How then does this amazing grace square with the much maligned conservative views of sexuality in our liberalised age? To find understanding of this, it helps to go back to the fundamentals: a Christian viewpoint is that each person is created by God in His image which encompasses a physical and spiritual element that exists in every person, reflected in the mystery of the Trinity where multiple aspects make the whole. Therefore the creation of a person is not reliant upon the stage of development or denigration of the physical elements of a body. From the moment of conception until the moment of death a person exists; a vulnerable, special and beautiful human being with the breath of God in their inmost soul. It is this understanding of self that naturally leads to a strong desire to protect the vulnerable through anti-abortion and anti- euthanasia policies.
This dignity of the human person extends to their relationships as well. As a person is created in the image of God, they are created to exist by love in the way God the Father, Son and Holy spirit exist in the Trinity. We are created to live in life-giving relationships with those around us; starting with a childhood that develops a sense of unconditional love through the devotion and care of our parents, friendships that bring joy, comfort and adventure and for some marriage which through fidelity, exclusivity and humble admiration allows a person to grow, be cherished and to be completed with an unbreakable bond. They should be a completion of who we are, physically and spiritually, where the complementarity of male and female comes into play. This then leads to an understanding of the importance of a father and mother, or husband and wife. These relationships should be up-lifting and life-giving for the person, their families and the greater community, bringing us to a new daily understanding of our special place in God’s heart.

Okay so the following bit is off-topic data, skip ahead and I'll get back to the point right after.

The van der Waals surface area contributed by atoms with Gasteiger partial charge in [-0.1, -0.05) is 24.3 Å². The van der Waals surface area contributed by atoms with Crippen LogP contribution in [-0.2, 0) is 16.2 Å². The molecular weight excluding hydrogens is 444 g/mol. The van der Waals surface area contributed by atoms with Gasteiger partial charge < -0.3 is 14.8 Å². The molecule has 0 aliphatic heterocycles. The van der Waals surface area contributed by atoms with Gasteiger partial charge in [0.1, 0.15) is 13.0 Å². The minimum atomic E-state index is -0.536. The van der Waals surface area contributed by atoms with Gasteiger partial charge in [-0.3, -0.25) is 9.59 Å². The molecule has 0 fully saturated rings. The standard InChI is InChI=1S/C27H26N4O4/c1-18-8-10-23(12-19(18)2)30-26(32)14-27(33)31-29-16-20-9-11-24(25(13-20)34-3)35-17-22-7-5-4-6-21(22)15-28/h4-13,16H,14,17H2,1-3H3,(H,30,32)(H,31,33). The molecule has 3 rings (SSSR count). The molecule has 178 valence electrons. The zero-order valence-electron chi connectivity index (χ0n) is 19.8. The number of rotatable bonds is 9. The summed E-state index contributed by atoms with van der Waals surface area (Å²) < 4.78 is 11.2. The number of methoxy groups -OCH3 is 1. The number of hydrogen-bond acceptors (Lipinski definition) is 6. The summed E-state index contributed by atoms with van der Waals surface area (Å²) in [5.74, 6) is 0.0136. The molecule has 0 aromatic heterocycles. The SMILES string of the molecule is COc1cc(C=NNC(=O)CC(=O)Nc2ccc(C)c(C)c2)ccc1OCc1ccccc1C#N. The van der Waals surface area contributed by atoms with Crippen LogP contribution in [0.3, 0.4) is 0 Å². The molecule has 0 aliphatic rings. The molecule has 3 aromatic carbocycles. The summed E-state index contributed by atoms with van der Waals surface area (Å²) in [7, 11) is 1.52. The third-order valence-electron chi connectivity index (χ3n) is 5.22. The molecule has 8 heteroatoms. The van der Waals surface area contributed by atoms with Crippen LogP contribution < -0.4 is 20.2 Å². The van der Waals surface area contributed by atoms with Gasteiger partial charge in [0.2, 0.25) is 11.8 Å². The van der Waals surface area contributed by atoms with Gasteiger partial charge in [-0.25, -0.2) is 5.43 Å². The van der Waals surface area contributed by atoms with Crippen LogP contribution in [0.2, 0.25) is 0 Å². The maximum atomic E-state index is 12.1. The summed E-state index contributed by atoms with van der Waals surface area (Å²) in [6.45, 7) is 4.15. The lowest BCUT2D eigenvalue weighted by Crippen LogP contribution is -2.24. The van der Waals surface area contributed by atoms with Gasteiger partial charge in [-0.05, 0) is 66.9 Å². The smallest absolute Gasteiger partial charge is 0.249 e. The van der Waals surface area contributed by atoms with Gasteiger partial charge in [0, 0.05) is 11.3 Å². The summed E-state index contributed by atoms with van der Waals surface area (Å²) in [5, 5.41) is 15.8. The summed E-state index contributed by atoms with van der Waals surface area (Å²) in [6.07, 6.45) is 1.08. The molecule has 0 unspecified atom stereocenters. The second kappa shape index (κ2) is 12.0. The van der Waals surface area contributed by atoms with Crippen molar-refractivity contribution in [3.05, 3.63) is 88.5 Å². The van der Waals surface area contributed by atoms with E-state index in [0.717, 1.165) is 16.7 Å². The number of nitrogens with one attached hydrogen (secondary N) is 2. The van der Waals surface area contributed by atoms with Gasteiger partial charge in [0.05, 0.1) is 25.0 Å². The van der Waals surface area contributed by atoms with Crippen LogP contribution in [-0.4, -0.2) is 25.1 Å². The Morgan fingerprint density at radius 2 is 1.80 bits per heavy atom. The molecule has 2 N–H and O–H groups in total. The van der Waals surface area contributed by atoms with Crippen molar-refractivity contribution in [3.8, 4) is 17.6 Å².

Unhelpfully these understandings then become laws which are drawn as lines in the sand by many people. Humans by their very nature seem to desire rules to define what is right and wrong and feel uncomfortable with grey areas that offer only vagueries and uncertainties. Therefore they take these viewpoints made in general observation and create winners and losers, right and wrong, sinners and saints. This is a view that is promoted by those who seek to divide and create an artificial cultural war on both sides of the argument. It is an incredibly unhelpful way of promoting dialogue and bringing about understanding and tolerance. One way to overcome this is to offer these up as ideals, ideas that point to the truth, remembering God wants us to have life and have it to the full, not to judge, but to serve. The ideals point to the spirit of the law, the understanding of the uniqueness of every individual, mother and unborn child and the idea that true love is more than just physical attraction and the union goes deeper than a certificate or a name.